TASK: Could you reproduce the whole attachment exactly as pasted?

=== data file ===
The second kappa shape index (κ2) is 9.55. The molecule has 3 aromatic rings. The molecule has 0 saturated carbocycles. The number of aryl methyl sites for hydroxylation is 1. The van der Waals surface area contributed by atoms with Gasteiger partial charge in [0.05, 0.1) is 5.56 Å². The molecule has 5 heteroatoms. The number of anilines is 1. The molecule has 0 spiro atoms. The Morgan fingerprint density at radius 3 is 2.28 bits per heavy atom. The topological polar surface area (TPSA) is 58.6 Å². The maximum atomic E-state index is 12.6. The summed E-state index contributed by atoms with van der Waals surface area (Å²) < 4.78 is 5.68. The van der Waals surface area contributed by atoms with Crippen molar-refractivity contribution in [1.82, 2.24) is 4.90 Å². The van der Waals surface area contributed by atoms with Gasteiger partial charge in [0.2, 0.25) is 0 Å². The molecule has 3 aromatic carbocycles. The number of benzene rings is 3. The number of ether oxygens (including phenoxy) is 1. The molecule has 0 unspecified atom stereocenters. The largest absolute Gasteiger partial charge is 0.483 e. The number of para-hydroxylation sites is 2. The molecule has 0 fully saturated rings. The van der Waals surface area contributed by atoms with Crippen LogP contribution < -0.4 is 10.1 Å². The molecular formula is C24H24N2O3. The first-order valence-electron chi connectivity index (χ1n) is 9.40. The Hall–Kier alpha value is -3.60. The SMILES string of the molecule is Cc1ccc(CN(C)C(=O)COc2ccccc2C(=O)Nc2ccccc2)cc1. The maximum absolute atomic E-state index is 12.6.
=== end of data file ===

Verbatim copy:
The second kappa shape index (κ2) is 9.55. The molecule has 3 aromatic rings. The molecule has 0 saturated carbocycles. The number of aryl methyl sites for hydroxylation is 1. The van der Waals surface area contributed by atoms with Gasteiger partial charge in [0.05, 0.1) is 5.56 Å². The molecule has 5 heteroatoms. The number of anilines is 1. The molecule has 0 spiro atoms. The Morgan fingerprint density at radius 3 is 2.28 bits per heavy atom. The topological polar surface area (TPSA) is 58.6 Å². The maximum atomic E-state index is 12.6. The summed E-state index contributed by atoms with van der Waals surface area (Å²) < 4.78 is 5.68. The van der Waals surface area contributed by atoms with Crippen molar-refractivity contribution in [1.82, 2.24) is 4.90 Å². The van der Waals surface area contributed by atoms with Gasteiger partial charge in [0.2, 0.25) is 0 Å². The molecule has 3 aromatic carbocycles. The number of benzene rings is 3. The number of ether oxygens (including phenoxy) is 1. The molecule has 0 unspecified atom stereocenters. The largest absolute Gasteiger partial charge is 0.483 e. The number of para-hydroxylation sites is 2. The molecule has 0 fully saturated rings. The van der Waals surface area contributed by atoms with Crippen LogP contribution < -0.4 is 10.1 Å². The molecular formula is C24H24N2O3. The first-order valence-electron chi connectivity index (χ1n) is 9.40. The Hall–Kier alpha value is -3.60. The SMILES string of the molecule is Cc1ccc(CN(C)C(=O)COc2ccccc2C(=O)Nc2ccccc2)cc1. The maximum absolute atomic E-state index is 12.6.